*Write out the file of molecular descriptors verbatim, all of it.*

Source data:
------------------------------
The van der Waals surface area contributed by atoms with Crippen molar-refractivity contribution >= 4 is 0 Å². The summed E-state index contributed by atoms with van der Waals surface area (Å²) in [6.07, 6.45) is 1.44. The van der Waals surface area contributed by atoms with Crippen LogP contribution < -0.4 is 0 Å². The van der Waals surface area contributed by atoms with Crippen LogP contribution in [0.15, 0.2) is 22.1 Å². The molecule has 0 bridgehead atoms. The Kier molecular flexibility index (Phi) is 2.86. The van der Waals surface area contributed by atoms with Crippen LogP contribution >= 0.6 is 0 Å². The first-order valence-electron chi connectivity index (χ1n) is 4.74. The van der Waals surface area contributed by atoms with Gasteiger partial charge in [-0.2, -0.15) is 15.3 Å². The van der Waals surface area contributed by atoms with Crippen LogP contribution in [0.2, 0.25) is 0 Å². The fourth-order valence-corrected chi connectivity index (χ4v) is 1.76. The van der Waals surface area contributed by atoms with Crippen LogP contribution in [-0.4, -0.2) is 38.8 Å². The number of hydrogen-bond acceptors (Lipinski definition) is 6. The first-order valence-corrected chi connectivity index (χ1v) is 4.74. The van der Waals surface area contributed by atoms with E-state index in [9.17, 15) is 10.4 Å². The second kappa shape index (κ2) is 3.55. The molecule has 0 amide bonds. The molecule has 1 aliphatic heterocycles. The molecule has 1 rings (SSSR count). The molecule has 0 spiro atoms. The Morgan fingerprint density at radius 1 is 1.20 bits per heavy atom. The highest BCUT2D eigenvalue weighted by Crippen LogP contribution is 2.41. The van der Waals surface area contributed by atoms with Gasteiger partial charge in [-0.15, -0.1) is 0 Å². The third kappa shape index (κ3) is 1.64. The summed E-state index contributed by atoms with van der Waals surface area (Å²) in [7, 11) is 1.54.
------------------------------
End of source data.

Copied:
The van der Waals surface area contributed by atoms with Crippen molar-refractivity contribution >= 4 is 0 Å². The summed E-state index contributed by atoms with van der Waals surface area (Å²) in [6.07, 6.45) is 1.44. The van der Waals surface area contributed by atoms with Crippen LogP contribution < -0.4 is 0 Å². The van der Waals surface area contributed by atoms with Crippen LogP contribution in [0.15, 0.2) is 22.1 Å². The molecule has 0 bridgehead atoms. The Kier molecular flexibility index (Phi) is 2.86. The van der Waals surface area contributed by atoms with Crippen LogP contribution >= 0.6 is 0 Å². The first-order valence-electron chi connectivity index (χ1n) is 4.74. The van der Waals surface area contributed by atoms with Gasteiger partial charge in [-0.2, -0.15) is 15.3 Å². The van der Waals surface area contributed by atoms with Crippen LogP contribution in [0.2, 0.25) is 0 Å². The fourth-order valence-corrected chi connectivity index (χ4v) is 1.76. The van der Waals surface area contributed by atoms with Crippen LogP contribution in [-0.4, -0.2) is 38.8 Å². The number of hydrogen-bond acceptors (Lipinski definition) is 6. The first-order valence-corrected chi connectivity index (χ1v) is 4.74. The van der Waals surface area contributed by atoms with E-state index in [9.17, 15) is 10.4 Å². The second kappa shape index (κ2) is 3.55. The molecule has 0 amide bonds. The molecule has 1 aliphatic heterocycles. The molecule has 1 rings (SSSR count). The molecule has 0 spiro atoms. The Morgan fingerprint density at radius 1 is 1.20 bits per heavy atom. The highest BCUT2D eigenvalue weighted by Crippen LogP contribution is 2.41. The van der Waals surface area contributed by atoms with Gasteiger partial charge in [-0.15, -0.1) is 0 Å². The third kappa shape index (κ3) is 1.64. The summed E-state index contributed by atoms with van der Waals surface area (Å²) in [7, 11) is 1.54.